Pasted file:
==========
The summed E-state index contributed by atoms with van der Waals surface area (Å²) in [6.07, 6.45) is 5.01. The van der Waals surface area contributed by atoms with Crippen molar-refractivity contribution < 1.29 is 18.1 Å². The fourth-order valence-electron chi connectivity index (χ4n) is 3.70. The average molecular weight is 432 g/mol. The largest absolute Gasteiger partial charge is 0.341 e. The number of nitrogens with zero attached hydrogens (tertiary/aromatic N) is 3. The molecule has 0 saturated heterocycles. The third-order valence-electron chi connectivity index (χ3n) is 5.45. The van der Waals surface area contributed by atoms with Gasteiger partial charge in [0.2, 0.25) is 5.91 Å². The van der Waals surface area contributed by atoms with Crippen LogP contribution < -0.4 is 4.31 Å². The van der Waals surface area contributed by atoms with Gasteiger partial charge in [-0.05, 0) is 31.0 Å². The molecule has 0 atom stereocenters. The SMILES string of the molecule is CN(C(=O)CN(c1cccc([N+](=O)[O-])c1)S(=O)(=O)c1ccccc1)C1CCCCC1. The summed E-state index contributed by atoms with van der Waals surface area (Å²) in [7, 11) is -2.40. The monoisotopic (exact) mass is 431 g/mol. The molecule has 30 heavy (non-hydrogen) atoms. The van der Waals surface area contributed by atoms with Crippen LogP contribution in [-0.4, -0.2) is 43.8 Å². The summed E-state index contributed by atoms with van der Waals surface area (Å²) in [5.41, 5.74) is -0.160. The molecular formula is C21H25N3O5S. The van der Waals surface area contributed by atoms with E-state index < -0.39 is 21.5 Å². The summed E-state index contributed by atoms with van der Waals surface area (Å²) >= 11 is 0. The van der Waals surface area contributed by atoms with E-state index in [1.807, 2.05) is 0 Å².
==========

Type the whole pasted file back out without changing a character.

The summed E-state index contributed by atoms with van der Waals surface area (Å²) in [6.07, 6.45) is 5.01. The van der Waals surface area contributed by atoms with Crippen molar-refractivity contribution < 1.29 is 18.1 Å². The fourth-order valence-electron chi connectivity index (χ4n) is 3.70. The average molecular weight is 432 g/mol. The largest absolute Gasteiger partial charge is 0.341 e. The number of nitrogens with zero attached hydrogens (tertiary/aromatic N) is 3. The molecule has 0 saturated heterocycles. The third-order valence-electron chi connectivity index (χ3n) is 5.45. The van der Waals surface area contributed by atoms with Gasteiger partial charge in [0.2, 0.25) is 5.91 Å². The van der Waals surface area contributed by atoms with Crippen LogP contribution < -0.4 is 4.31 Å². The van der Waals surface area contributed by atoms with Gasteiger partial charge in [-0.05, 0) is 31.0 Å². The molecule has 0 atom stereocenters. The SMILES string of the molecule is CN(C(=O)CN(c1cccc([N+](=O)[O-])c1)S(=O)(=O)c1ccccc1)C1CCCCC1. The summed E-state index contributed by atoms with van der Waals surface area (Å²) in [7, 11) is -2.40. The monoisotopic (exact) mass is 431 g/mol. The molecule has 30 heavy (non-hydrogen) atoms. The van der Waals surface area contributed by atoms with Crippen LogP contribution in [-0.4, -0.2) is 43.8 Å². The summed E-state index contributed by atoms with van der Waals surface area (Å²) in [5.41, 5.74) is -0.160. The molecular formula is C21H25N3O5S. The van der Waals surface area contributed by atoms with E-state index < -0.39 is 21.5 Å². The summed E-state index contributed by atoms with van der Waals surface area (Å²) >= 11 is 0. The van der Waals surface area contributed by atoms with E-state index in [1.807, 2.05) is 0 Å².